By Rebecca Moss | Santa Fe New Mexican
February 12, 2019
A sweeping public lands conservation package that passed the U.S. Senate on Tuesday with overwhelming support from both parties would establish 13 new wilderness areas in New Mexico, the largest land designation in a single year since 1980.
The Natural Resources Management Act, including 170 bills with provisions reaching into every state, passed on a vote of 92-8.
Together, the measures would permanently reauthorize the popular Land and Water Conservation Fund — which draws revenues for conservation efforts from offshore oil and gas drilling — and protect 1.3 million acres as wilderness, including more than 270,000 acres in New Mexico within the Organ Mountains-Desert Peaks National Monument in Doña Ana County and the Rio Grande del Norte National Monument in Taos County.
The wilderness designation, which prohibits roads and motorized vehicles, would still allow for recreation, hunting, livestock grazing and law enforcement.
U.S. Sen. Tom Udall said in a news release that the Land and Water Conservation Fund has “invested over $312 million to help protect our most cherished public lands, spur job creation and fuel our $9.9 billion outdoor recreation economy, a key economic driver in the state that employs 99,000 New Mexicans.”
The public lands package has broad support in the House of Representatives, where it faces a vote after the mid-February recess, and White House officials have indicated the president will sign it, according to the Washington Post.
Wilderness preservation has been the subject of ongoing conflict between Democrats and the Trump administration. Environmentalists feared early in President Donald Trump’s term that his administration would reduce wilderness designations in New Mexico, but that didn’t happen.
Conservation advocates hailed the bipartisan effort.
“We couldn’t be more thrilled that these special places are one step closer to being protected in their wild and natural states, providing New Mexicans and all Americans with ample opportunities to escape to the outdoors,” said Mark Allison, executive director of New Mexico Wild, in a news release Tuesday.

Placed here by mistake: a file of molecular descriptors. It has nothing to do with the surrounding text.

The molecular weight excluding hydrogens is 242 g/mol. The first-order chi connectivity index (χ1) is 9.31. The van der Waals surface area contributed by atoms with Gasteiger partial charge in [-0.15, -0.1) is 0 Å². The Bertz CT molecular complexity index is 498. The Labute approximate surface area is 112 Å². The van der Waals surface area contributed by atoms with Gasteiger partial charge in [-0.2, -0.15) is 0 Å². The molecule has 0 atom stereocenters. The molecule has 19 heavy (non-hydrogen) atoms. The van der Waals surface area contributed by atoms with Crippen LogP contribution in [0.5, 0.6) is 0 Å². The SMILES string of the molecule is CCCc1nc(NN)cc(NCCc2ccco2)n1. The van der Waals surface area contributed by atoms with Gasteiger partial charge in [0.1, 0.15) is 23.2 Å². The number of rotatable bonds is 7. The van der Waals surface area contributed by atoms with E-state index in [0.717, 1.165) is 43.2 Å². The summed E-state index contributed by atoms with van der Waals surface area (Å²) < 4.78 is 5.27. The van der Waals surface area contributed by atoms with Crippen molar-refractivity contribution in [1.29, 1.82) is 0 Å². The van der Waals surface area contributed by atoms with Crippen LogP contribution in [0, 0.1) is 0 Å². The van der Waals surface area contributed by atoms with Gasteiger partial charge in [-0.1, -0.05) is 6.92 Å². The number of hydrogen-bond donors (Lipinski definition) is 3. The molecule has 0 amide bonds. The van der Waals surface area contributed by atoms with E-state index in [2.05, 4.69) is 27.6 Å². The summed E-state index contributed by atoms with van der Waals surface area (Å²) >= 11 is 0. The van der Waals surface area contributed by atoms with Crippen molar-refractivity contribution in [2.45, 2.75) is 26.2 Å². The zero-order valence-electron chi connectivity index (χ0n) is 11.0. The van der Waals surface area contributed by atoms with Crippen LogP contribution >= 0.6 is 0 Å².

“Given that New Mexico is home to the nation’s first designated wilderness area, it is gratifying to see that tradition of conservation and responsible stewardship of our public lands continue,” he said.
According to the organization, polls conducted in 2016 showed 78 percent of residents in Doña Ana County support wilderness protections in Organ Mountains-Desert Peaks and that 93 percent of registered voters in Taos County believe wilderness is important to them.
Udall’s news release said lodgers tax revenue in Taos increased by 21 percent a year after designation of the Rio Grande del Norte National Monument. “In addition,” the statement said, “gross-receipts revenue to businesses in Taos County in the accommodations and food service sector rose 8.3 percent in the second half of 2013 compared with the same period in 2012.”
The public land measures that passed Tuesday, and earlier iterations, have faced strong support and sponsorship from New Mexico Democrats in Congress, including former Sen. Jeff Bingaman, who introduced legislation in 2009 to create wilderness in Doña Ana County.
A provision in the Natural Resources Management Act would permanently designate watershed management in the Rio Puerco Basin, which spans 4.7 million acres in New Mexico. This would continue collaborative effort to restore wetlands areas by resolving flood damage, controlling erosion and increasing vegetation.
A 12-year-old management program for the Rio Puerco Basin, critical for flow into the Middle Rio Grande Basin, was set to expire in March.
The provision to maintain the program was introduced by Udall and fellow U.S. Sen. Martin Heinrich.
“By the end of the last century, decades of poor land management and pollution combined with highly erodible soils created immense difficulties all along the Rio Puerco floodplain,” Heinrich, D-N.M., said in a statement.
“With a collaborative, comprehensive approach,” Heinrich added, “it is possible to make real progress in restoring the land and water in this watershed that is so central to communities in Western New Mexico.”
This article first appeared in the Santa Fe New Mexican.